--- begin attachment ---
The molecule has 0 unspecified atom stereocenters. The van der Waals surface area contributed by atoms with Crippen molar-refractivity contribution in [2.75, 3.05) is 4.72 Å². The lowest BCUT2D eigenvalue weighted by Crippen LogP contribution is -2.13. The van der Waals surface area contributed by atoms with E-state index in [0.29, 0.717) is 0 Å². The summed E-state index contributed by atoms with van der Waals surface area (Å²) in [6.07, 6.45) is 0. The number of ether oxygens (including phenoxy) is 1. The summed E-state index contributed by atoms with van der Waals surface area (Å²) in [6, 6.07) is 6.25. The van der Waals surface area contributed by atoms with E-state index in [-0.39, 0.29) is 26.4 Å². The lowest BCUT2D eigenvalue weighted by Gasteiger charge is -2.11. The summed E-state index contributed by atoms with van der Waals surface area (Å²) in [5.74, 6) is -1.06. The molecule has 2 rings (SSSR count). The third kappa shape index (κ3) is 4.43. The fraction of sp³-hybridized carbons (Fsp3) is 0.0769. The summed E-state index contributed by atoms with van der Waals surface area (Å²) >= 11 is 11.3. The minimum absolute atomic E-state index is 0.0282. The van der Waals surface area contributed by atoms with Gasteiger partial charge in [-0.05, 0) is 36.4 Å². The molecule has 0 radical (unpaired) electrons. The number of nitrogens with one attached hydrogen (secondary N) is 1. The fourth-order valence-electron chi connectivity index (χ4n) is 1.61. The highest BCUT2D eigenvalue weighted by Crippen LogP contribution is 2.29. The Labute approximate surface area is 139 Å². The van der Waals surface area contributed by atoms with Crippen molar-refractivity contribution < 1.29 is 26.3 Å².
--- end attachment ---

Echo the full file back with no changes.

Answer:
The molecule has 0 unspecified atom stereocenters. The van der Waals surface area contributed by atoms with Crippen molar-refractivity contribution in [2.75, 3.05) is 4.72 Å². The lowest BCUT2D eigenvalue weighted by Crippen LogP contribution is -2.13. The van der Waals surface area contributed by atoms with E-state index in [0.29, 0.717) is 0 Å². The summed E-state index contributed by atoms with van der Waals surface area (Å²) in [6.07, 6.45) is 0. The number of ether oxygens (including phenoxy) is 1. The summed E-state index contributed by atoms with van der Waals surface area (Å²) in [6, 6.07) is 6.25. The van der Waals surface area contributed by atoms with E-state index in [-0.39, 0.29) is 26.4 Å². The lowest BCUT2D eigenvalue weighted by Gasteiger charge is -2.11. The summed E-state index contributed by atoms with van der Waals surface area (Å²) in [5.74, 6) is -1.06. The molecule has 2 rings (SSSR count). The third kappa shape index (κ3) is 4.43. The fraction of sp³-hybridized carbons (Fsp3) is 0.0769. The summed E-state index contributed by atoms with van der Waals surface area (Å²) >= 11 is 11.3. The minimum absolute atomic E-state index is 0.0282. The van der Waals surface area contributed by atoms with Gasteiger partial charge in [-0.05, 0) is 36.4 Å². The molecule has 0 radical (unpaired) electrons. The number of nitrogens with one attached hydrogen (secondary N) is 1. The fourth-order valence-electron chi connectivity index (χ4n) is 1.61. The highest BCUT2D eigenvalue weighted by Crippen LogP contribution is 2.29. The Labute approximate surface area is 139 Å². The van der Waals surface area contributed by atoms with Crippen molar-refractivity contribution < 1.29 is 26.3 Å².